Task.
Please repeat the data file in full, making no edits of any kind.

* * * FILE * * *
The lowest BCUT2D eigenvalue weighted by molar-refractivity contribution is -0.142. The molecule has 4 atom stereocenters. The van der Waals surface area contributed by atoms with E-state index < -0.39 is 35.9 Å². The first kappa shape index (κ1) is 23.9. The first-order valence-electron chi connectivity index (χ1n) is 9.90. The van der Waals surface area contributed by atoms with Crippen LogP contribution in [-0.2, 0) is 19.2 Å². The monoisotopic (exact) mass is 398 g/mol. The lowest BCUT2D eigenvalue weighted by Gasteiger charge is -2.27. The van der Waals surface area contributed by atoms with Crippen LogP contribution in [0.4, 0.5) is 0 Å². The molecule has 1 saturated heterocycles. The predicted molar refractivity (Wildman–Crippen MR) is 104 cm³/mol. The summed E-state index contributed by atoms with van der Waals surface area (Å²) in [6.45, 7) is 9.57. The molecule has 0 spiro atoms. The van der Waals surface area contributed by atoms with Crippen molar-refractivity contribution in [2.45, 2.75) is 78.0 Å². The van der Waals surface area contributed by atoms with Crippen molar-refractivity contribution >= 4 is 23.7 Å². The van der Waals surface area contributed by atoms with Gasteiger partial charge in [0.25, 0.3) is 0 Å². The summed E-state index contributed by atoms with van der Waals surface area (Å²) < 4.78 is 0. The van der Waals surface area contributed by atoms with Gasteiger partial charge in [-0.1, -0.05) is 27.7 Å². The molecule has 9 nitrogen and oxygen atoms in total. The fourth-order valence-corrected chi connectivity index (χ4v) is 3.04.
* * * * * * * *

The lowest BCUT2D eigenvalue weighted by molar-refractivity contribution is -0.142. The molecule has 4 atom stereocenters. The van der Waals surface area contributed by atoms with E-state index < -0.39 is 35.9 Å². The first kappa shape index (κ1) is 23.9. The first-order valence-electron chi connectivity index (χ1n) is 9.90. The van der Waals surface area contributed by atoms with Crippen LogP contribution in [-0.2, 0) is 19.2 Å². The monoisotopic (exact) mass is 398 g/mol. The lowest BCUT2D eigenvalue weighted by Gasteiger charge is -2.27. The van der Waals surface area contributed by atoms with Crippen LogP contribution in [0.4, 0.5) is 0 Å². The molecule has 1 saturated heterocycles. The predicted molar refractivity (Wildman–Crippen MR) is 104 cm³/mol. The summed E-state index contributed by atoms with van der Waals surface area (Å²) in [6.45, 7) is 9.57. The molecule has 0 spiro atoms. The van der Waals surface area contributed by atoms with Crippen molar-refractivity contribution in [2.45, 2.75) is 78.0 Å². The van der Waals surface area contributed by atoms with Crippen molar-refractivity contribution >= 4 is 23.7 Å². The van der Waals surface area contributed by atoms with Gasteiger partial charge in [0.25, 0.3) is 0 Å². The summed E-state index contributed by atoms with van der Waals surface area (Å²) < 4.78 is 0. The van der Waals surface area contributed by atoms with Gasteiger partial charge in [-0.1, -0.05) is 27.7 Å². The molecule has 9 nitrogen and oxygen atoms in total. The fourth-order valence-corrected chi connectivity index (χ4v) is 3.04.